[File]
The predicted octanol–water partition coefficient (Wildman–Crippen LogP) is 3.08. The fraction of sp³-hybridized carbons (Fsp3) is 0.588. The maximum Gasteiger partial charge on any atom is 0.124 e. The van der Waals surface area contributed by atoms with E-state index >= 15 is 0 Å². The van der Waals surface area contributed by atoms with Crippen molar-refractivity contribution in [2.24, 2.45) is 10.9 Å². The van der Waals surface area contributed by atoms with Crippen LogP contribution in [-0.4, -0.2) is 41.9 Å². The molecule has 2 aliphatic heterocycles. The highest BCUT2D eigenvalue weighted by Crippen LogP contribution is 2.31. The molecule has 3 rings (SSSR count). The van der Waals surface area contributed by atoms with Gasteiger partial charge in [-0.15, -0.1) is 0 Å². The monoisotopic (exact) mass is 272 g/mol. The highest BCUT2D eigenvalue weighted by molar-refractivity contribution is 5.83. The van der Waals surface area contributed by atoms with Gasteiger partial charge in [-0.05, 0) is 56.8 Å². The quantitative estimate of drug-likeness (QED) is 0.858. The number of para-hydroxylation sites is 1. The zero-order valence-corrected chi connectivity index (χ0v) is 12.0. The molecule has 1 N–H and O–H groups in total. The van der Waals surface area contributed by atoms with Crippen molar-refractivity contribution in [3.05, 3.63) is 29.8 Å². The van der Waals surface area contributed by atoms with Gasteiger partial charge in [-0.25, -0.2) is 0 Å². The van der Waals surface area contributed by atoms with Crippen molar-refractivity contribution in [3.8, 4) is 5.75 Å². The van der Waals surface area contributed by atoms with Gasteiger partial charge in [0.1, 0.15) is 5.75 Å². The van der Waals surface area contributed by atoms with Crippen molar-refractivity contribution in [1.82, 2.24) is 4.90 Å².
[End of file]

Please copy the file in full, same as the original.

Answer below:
The predicted octanol–water partition coefficient (Wildman–Crippen LogP) is 3.08. The fraction of sp³-hybridized carbons (Fsp3) is 0.588. The maximum Gasteiger partial charge on any atom is 0.124 e. The van der Waals surface area contributed by atoms with E-state index >= 15 is 0 Å². The van der Waals surface area contributed by atoms with Crippen molar-refractivity contribution in [2.24, 2.45) is 10.9 Å². The van der Waals surface area contributed by atoms with Crippen LogP contribution in [-0.4, -0.2) is 41.9 Å². The molecule has 2 aliphatic heterocycles. The highest BCUT2D eigenvalue weighted by Crippen LogP contribution is 2.31. The molecule has 3 rings (SSSR count). The van der Waals surface area contributed by atoms with Gasteiger partial charge in [-0.15, -0.1) is 0 Å². The monoisotopic (exact) mass is 272 g/mol. The highest BCUT2D eigenvalue weighted by molar-refractivity contribution is 5.83. The van der Waals surface area contributed by atoms with Gasteiger partial charge in [-0.05, 0) is 56.8 Å². The quantitative estimate of drug-likeness (QED) is 0.858. The number of para-hydroxylation sites is 1. The zero-order valence-corrected chi connectivity index (χ0v) is 12.0. The molecule has 1 N–H and O–H groups in total. The van der Waals surface area contributed by atoms with Crippen molar-refractivity contribution in [3.05, 3.63) is 29.8 Å². The van der Waals surface area contributed by atoms with Gasteiger partial charge in [-0.25, -0.2) is 0 Å². The van der Waals surface area contributed by atoms with Crippen molar-refractivity contribution in [3.8, 4) is 5.75 Å². The van der Waals surface area contributed by atoms with Gasteiger partial charge in [0.1, 0.15) is 5.75 Å². The van der Waals surface area contributed by atoms with Crippen molar-refractivity contribution in [1.82, 2.24) is 4.90 Å².